The messy and public firing of New Republic editor Franklin Foer in December prompted a wave of resignations from staffers at the magazine who foreswore the leadership of incoming editor Gabriel Snyder.
A running tally of journalists who resigned in protest compiled by New Yorker correspondent Ryan Lizza included many from the upper ranks of the magazine. In Lizza’s in-depth documenting TNR’s implosion, it was clear that a tug-of-war over the company’s digital strategy between new management and the old guard was a source of much friction. Vidra wanted to build a “vertically integrated digital media company,” and staffers were worried that journalism would receive short shrift. Here’s an anonymous source in Lizza’s story:
The editors were hardly opposed to giving greater attention to digital media, but they came to believe that Hughes was losing interest in the actual content of T.N.R.’s journalism and cultural criticism. “The only compliment Chris or Guy ever said about a piece was that it ‘did well,’ or it ‘travelled well,’ ” one of the staffers who resigned said. “If we had published Nietzsche’s ‘Birth of Tragedy,’ the only question would be, ‘Did it travel well?’ ‘Yes, Wagner tweeted it.’”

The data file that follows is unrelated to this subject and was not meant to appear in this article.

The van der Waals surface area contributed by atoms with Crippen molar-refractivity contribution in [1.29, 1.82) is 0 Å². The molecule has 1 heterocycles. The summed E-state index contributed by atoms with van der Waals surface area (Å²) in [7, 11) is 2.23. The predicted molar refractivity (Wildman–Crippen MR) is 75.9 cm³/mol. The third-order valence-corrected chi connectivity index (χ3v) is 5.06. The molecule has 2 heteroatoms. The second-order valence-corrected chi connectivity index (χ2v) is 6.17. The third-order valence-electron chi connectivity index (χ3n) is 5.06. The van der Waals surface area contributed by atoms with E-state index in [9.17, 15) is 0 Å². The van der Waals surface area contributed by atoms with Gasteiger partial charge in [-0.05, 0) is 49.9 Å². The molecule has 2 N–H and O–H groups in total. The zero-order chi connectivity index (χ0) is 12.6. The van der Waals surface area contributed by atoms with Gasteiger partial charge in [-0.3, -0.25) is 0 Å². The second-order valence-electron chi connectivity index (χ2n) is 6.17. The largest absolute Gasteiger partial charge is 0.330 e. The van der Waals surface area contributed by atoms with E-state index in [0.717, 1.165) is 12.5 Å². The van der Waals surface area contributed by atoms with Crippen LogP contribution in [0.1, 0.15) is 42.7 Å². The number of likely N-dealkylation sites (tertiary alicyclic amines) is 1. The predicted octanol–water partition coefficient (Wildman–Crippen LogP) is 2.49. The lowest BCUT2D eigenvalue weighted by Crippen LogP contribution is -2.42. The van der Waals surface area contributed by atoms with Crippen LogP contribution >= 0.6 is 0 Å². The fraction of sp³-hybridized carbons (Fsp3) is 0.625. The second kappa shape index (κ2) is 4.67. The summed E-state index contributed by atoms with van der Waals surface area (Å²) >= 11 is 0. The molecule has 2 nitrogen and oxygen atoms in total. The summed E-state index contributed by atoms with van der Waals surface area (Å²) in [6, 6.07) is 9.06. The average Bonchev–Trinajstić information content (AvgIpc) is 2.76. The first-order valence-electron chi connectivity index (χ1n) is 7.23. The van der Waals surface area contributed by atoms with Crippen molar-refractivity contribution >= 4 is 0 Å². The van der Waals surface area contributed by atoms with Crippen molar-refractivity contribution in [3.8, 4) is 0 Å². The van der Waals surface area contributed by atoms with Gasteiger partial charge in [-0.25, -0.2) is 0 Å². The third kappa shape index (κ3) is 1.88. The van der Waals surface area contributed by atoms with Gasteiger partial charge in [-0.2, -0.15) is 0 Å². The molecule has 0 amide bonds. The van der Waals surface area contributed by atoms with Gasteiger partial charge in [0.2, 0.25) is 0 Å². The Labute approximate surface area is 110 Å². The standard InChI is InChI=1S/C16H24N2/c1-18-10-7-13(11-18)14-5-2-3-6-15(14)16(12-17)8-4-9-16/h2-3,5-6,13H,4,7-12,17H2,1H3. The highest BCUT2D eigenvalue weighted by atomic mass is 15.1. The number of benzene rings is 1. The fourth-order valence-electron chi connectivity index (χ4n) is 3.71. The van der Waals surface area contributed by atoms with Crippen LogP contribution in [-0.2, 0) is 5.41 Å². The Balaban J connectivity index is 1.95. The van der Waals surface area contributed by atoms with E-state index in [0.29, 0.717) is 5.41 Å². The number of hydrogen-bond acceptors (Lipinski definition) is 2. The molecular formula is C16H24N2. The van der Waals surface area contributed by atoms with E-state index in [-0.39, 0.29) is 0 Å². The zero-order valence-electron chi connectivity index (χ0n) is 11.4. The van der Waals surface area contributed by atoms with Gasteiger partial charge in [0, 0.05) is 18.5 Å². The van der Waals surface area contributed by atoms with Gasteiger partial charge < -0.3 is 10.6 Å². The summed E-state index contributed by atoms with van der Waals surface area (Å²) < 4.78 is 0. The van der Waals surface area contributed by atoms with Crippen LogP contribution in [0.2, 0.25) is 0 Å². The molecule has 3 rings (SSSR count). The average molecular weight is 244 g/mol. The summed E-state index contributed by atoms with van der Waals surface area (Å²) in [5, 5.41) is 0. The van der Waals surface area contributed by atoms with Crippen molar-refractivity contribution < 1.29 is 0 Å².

In the months since, several the staffers from The New Republic have landed on their feet at companies that look very much like the ones Snyder and Vidra are trying to build. And they’re poised to do work similar to the work they did at TNR. Here are some examples:
Leon Wieseltier, formerly literary editor at The New Republic, is now a contributing editor and critic at The Atlantic.
Alec MacGillis, formerly a senior editor at The New Republic, is now a staff writer at Slate.
Greg Veis and Rachel Morris, both executive editors at The New Republic, have joined The Huffington Post to help the company produce longform journalism and investigations. They are joined by former New Republic writer Jonathan Cohn.
What will the reimagined New Republic look like? Shortly after the falling out with Foer and staff, New Republic CEO Guy Vidra told Poynter he didn’t want The New Republic to resemble BuzzFeed, but that he admired the explainer-driven site Vox greatly.